The show is more confused than it might seem about it's intended audience. I've said it's aimed at otaku males, but if you were to view it on the basis of who the characters are & what they talk about, you might think this is aimed at teenage & adult women. While the information given (& some of it is actually quite useful, though if you think ten press ups is going to do more than stop you from atrophying, you're mistaken) could be used by anyone, the way they go about discussing them implies that they're meant more for women than men. Emphasis put on how they can be fun, help improve your bust & glutes but aren't going to make you bulk up or get too defined muscle tone, which seems a strange way to sell exercise to men. Indeed, more than anything, the show seems to be pushing exercise & the gym as a social activity for a group of women friends.
So they're actually targeting women, right? Well no, because when you consider what the characters are & how the show actually depicts them & their exercises, it becomes clear that it's a male audience that's assumed to be watching, as I said. Technically, the five girls in Anitore are an Idol group, & I dare say Renaissance will be using them in future advertising campaigns if the show was popular enough. But I won't believe anyone who says that the five main girls are meant to be anything other than the viewer's (little) sisters. You've got enthusiastic clutz (Asami); twintails brat (Eri); busty & proper (Shizuno); chuuni trouble (Akiko) & shy glasses girl (Yuu). They might be friends when they're together, but when they're in their bedrooms alone with the viewer, it's a different matter.
The direction of each episode is, as already alluded to, very leery. Every opportunity for a crotch & bust shot is taken, to the point that it can get in the way of watching the technique of the exercise being shown (not that you're watching it for that). As I said, this has more in common with that Eric Prydz music video than an actual gym or exercise advert - Zumba infomercials don't look like this. Incidentally, you might think at some points that Anitore has some surprisingly good animation for a show of its type. The dance routines in particular are very smoothly rendered. It's impressive, until you realise that they're just using or tracing stock movements that come with the Miku Miku Dance software, which you can get for free if you're so inclined. I see what you did there.
Now, you might be thinking, so what? They're using cute girl characters & tropes to try to encourage male otaku to go to the gym. What's wrong with that? Well the problem, both as an advert & in general, is that this show's appeal is ultimately to men who like watching girls do things & presents the facilities used as a place women go to exercise & men go to watch. I don't know about you, but personally I think the last thing gyms need is more men who are just there to watch the women on the cross trainer, not to mention women who just sit on the exercise bikes chatting.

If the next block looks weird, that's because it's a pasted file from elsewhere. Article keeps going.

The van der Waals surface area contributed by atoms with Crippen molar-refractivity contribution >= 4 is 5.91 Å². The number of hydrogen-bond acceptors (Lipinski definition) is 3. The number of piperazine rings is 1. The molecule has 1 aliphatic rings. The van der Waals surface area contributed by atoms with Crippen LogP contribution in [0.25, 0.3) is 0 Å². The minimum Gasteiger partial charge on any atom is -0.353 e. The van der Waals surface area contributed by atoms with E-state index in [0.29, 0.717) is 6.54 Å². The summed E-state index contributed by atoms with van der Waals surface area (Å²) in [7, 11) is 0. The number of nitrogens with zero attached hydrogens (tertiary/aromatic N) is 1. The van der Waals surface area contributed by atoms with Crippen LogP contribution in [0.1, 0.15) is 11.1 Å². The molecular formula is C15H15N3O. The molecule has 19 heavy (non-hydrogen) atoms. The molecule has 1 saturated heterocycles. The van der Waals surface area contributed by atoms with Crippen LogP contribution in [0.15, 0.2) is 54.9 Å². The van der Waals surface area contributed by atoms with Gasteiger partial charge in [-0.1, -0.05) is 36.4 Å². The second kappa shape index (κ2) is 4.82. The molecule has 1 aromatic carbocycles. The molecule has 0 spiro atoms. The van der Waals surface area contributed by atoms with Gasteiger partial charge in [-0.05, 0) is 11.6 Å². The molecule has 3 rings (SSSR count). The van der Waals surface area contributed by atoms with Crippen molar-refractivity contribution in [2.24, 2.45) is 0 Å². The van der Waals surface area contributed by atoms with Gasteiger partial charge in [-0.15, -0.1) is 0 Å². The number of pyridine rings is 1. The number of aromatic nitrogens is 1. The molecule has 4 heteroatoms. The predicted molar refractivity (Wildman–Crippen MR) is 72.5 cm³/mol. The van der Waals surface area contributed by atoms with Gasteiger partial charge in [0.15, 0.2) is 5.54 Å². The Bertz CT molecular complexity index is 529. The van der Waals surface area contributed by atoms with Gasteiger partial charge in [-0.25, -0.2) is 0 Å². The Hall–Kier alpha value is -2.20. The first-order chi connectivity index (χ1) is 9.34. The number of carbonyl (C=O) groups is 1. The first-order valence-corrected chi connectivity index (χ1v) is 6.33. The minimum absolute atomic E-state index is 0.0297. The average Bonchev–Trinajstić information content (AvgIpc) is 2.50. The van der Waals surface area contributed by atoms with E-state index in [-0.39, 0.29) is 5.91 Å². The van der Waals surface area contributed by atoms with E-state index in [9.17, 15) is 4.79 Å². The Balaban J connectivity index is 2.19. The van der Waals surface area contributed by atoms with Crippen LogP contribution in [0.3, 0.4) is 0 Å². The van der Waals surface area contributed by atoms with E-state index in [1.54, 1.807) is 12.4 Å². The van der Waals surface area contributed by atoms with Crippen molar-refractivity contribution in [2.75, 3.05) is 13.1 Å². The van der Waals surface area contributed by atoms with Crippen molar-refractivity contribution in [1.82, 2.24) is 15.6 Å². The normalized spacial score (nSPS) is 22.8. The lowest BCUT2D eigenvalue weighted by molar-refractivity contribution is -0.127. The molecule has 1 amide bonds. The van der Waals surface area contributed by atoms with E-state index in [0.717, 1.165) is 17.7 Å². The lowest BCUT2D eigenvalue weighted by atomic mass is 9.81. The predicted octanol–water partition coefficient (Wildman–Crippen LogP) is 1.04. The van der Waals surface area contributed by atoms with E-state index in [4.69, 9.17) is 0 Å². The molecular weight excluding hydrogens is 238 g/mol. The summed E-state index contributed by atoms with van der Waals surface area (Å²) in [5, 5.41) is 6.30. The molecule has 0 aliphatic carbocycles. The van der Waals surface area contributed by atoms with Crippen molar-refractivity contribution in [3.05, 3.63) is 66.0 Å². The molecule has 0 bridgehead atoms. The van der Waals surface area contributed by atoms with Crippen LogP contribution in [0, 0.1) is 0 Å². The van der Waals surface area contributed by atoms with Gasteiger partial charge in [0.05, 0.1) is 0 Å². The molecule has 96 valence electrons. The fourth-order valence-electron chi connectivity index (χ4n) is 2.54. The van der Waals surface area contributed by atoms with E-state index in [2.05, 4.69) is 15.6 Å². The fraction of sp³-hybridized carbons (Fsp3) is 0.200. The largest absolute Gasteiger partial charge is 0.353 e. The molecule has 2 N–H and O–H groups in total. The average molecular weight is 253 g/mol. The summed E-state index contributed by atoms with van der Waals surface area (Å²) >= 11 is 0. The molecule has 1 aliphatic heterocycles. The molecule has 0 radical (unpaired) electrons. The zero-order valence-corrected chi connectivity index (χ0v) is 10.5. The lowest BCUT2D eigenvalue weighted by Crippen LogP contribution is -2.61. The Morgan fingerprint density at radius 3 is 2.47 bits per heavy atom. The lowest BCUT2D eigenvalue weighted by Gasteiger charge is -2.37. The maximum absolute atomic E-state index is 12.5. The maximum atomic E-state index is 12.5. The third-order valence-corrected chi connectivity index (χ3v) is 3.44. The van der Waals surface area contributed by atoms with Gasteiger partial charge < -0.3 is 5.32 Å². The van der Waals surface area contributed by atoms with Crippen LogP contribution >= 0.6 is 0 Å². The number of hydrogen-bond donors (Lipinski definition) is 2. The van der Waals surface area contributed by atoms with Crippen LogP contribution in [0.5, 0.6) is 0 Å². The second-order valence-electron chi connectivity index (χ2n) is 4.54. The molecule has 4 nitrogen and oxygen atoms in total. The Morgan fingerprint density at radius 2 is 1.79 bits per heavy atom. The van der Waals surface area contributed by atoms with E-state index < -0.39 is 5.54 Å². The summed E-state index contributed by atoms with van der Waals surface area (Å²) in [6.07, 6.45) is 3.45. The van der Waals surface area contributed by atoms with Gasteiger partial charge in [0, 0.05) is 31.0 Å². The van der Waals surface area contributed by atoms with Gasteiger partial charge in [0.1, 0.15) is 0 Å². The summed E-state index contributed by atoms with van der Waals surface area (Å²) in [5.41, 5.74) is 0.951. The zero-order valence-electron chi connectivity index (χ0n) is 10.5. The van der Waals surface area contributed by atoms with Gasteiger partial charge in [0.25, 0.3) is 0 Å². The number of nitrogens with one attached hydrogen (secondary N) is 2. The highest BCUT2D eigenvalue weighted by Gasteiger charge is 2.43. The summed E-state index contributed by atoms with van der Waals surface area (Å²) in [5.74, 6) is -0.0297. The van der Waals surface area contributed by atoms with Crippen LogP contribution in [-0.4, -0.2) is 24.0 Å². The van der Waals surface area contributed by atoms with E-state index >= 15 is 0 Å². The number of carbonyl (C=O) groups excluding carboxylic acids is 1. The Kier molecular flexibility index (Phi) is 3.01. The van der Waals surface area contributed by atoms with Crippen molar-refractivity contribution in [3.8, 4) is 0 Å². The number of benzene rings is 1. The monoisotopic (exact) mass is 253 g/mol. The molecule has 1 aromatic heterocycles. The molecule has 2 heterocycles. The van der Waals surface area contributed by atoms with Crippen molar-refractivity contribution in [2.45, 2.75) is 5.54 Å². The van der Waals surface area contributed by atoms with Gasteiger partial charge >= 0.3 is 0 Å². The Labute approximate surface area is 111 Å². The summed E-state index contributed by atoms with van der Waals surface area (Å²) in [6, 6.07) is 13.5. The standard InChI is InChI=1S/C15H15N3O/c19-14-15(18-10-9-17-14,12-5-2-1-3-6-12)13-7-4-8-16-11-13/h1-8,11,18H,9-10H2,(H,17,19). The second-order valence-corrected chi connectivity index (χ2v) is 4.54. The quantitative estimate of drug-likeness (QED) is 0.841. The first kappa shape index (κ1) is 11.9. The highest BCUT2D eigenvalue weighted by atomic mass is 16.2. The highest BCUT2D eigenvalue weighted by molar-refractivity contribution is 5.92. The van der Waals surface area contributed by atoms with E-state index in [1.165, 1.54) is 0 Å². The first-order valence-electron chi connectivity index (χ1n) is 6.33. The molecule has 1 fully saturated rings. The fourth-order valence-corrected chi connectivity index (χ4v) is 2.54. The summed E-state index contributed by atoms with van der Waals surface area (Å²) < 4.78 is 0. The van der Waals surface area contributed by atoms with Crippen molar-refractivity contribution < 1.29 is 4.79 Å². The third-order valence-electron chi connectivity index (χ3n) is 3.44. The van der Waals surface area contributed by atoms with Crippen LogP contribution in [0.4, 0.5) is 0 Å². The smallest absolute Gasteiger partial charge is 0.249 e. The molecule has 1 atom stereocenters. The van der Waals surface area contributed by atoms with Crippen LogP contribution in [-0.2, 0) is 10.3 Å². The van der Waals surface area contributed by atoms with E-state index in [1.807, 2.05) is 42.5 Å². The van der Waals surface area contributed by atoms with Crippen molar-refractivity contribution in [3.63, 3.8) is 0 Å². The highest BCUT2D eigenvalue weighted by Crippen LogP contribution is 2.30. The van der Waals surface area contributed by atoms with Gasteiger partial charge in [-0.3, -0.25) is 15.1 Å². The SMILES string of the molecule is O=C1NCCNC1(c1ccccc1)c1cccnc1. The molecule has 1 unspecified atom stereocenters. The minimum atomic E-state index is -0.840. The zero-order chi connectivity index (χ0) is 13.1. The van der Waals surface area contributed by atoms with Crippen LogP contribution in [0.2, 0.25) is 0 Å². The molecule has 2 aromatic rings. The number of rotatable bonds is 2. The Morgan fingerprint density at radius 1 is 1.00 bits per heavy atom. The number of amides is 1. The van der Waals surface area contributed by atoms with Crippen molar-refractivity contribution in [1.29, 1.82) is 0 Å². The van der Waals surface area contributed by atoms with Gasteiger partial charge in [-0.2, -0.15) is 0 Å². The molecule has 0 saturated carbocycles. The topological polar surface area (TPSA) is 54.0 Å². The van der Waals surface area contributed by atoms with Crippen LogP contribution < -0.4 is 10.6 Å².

There's ultimately a leap of logic in Anitore that I think makes it fail as an advertisement for Renaissance; It apparently expects its audience to want to go from watching cartoon girls exercise at a gym, to paying a real membership fee so they can do it themselves. If you'll excuse me for being flippant, that's like saying watching Sakura Trick is going to make male viewers want to experiment with homosexuality. It's got the same problem Summer 2015's Urawa no Usagi-chan had, namely that it assumes that just putting cute cartoon girls doing stuff on screen is enough to advertise whatever the product is, regardless of context or message.
So what we're left with is, as said at the beginning, basically Training with Hinako. It's a sleazy cute girls doing exercise things show that will teach you about as much useful exercise information as five minutes on Google. In fact, if you buy a cheap exercise mat for your room, it'll probably come with a booklet that has more useful information than can be found here. All in all, I think Anitore can be added to the pile of evidence that Japanese marketers need to get this idea that cartoon teenage girls can sell anything, anyhow out of their hivemind. Although I suppose this is preferable to another Ili translator advert. At least these girls are cartoons.